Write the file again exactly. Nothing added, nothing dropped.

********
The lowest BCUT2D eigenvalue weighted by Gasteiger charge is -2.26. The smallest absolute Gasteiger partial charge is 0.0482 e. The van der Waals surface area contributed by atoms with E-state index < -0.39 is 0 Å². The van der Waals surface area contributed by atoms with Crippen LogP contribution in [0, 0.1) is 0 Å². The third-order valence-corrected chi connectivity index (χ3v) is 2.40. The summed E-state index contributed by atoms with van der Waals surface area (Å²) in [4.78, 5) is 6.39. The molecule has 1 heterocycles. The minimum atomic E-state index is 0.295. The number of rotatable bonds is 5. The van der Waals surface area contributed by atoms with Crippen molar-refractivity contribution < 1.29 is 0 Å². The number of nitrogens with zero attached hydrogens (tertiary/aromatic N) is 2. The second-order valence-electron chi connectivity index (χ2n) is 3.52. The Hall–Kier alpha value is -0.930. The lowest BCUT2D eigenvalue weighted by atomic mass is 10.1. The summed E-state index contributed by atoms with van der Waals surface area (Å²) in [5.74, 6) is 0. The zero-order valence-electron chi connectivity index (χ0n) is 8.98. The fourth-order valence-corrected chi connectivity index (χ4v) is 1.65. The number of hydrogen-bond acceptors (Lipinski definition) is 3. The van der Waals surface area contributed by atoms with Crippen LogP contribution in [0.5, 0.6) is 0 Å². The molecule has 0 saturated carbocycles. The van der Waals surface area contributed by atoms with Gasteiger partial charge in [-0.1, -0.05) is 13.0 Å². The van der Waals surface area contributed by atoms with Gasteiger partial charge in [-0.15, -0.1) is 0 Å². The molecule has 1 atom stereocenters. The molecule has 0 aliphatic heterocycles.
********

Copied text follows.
The lowest BCUT2D eigenvalue weighted by Gasteiger charge is -2.26. The smallest absolute Gasteiger partial charge is 0.0482 e. The van der Waals surface area contributed by atoms with E-state index < -0.39 is 0 Å². The van der Waals surface area contributed by atoms with Crippen LogP contribution in [0, 0.1) is 0 Å². The third-order valence-corrected chi connectivity index (χ3v) is 2.40. The summed E-state index contributed by atoms with van der Waals surface area (Å²) in [4.78, 5) is 6.39. The molecule has 1 heterocycles. The minimum atomic E-state index is 0.295. The number of rotatable bonds is 5. The van der Waals surface area contributed by atoms with Crippen molar-refractivity contribution < 1.29 is 0 Å². The number of nitrogens with zero attached hydrogens (tertiary/aromatic N) is 2. The second-order valence-electron chi connectivity index (χ2n) is 3.52. The Hall–Kier alpha value is -0.930. The lowest BCUT2D eigenvalue weighted by atomic mass is 10.1. The summed E-state index contributed by atoms with van der Waals surface area (Å²) in [5.74, 6) is 0. The zero-order valence-electron chi connectivity index (χ0n) is 8.98. The fourth-order valence-corrected chi connectivity index (χ4v) is 1.65. The number of hydrogen-bond acceptors (Lipinski definition) is 3. The van der Waals surface area contributed by atoms with Crippen LogP contribution in [0.5, 0.6) is 0 Å². The molecule has 0 saturated carbocycles. The van der Waals surface area contributed by atoms with Gasteiger partial charge in [-0.1, -0.05) is 13.0 Å². The van der Waals surface area contributed by atoms with Gasteiger partial charge in [-0.15, -0.1) is 0 Å². The molecule has 1 atom stereocenters. The molecule has 0 aliphatic heterocycles.